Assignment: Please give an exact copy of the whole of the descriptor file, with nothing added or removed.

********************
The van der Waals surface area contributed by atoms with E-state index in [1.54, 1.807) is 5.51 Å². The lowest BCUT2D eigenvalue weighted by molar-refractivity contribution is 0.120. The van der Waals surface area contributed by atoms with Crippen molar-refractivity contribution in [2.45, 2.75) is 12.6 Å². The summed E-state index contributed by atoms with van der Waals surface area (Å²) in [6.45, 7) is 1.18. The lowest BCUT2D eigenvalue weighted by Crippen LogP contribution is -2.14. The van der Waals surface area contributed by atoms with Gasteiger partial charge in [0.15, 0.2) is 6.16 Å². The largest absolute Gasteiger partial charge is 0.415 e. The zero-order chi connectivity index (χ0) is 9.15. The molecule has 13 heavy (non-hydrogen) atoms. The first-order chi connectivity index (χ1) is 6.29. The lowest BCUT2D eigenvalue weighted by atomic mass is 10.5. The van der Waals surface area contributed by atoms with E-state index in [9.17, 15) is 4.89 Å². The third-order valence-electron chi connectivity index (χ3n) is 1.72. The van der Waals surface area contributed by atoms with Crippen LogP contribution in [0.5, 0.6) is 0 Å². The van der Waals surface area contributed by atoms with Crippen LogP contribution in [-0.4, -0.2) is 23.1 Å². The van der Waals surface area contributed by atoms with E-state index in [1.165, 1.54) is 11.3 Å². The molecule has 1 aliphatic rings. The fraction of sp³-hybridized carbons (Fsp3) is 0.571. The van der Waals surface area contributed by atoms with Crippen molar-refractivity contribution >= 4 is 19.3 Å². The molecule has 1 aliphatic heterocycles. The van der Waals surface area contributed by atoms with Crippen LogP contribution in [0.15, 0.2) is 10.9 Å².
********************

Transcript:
The van der Waals surface area contributed by atoms with E-state index in [1.54, 1.807) is 5.51 Å². The lowest BCUT2D eigenvalue weighted by molar-refractivity contribution is 0.120. The van der Waals surface area contributed by atoms with Crippen molar-refractivity contribution in [2.45, 2.75) is 12.6 Å². The summed E-state index contributed by atoms with van der Waals surface area (Å²) in [6.45, 7) is 1.18. The lowest BCUT2D eigenvalue weighted by Crippen LogP contribution is -2.14. The van der Waals surface area contributed by atoms with Gasteiger partial charge in [0.15, 0.2) is 6.16 Å². The largest absolute Gasteiger partial charge is 0.415 e. The zero-order chi connectivity index (χ0) is 9.15. The molecule has 13 heavy (non-hydrogen) atoms. The first-order chi connectivity index (χ1) is 6.29. The lowest BCUT2D eigenvalue weighted by atomic mass is 10.5. The van der Waals surface area contributed by atoms with E-state index in [9.17, 15) is 4.89 Å². The third-order valence-electron chi connectivity index (χ3n) is 1.72. The van der Waals surface area contributed by atoms with Crippen LogP contribution in [0.5, 0.6) is 0 Å². The van der Waals surface area contributed by atoms with Crippen LogP contribution in [-0.4, -0.2) is 23.1 Å². The van der Waals surface area contributed by atoms with E-state index in [1.165, 1.54) is 11.3 Å². The molecule has 1 aliphatic rings. The fraction of sp³-hybridized carbons (Fsp3) is 0.571. The van der Waals surface area contributed by atoms with Crippen molar-refractivity contribution >= 4 is 19.3 Å². The molecule has 1 aliphatic heterocycles. The van der Waals surface area contributed by atoms with Crippen LogP contribution in [0.15, 0.2) is 10.9 Å².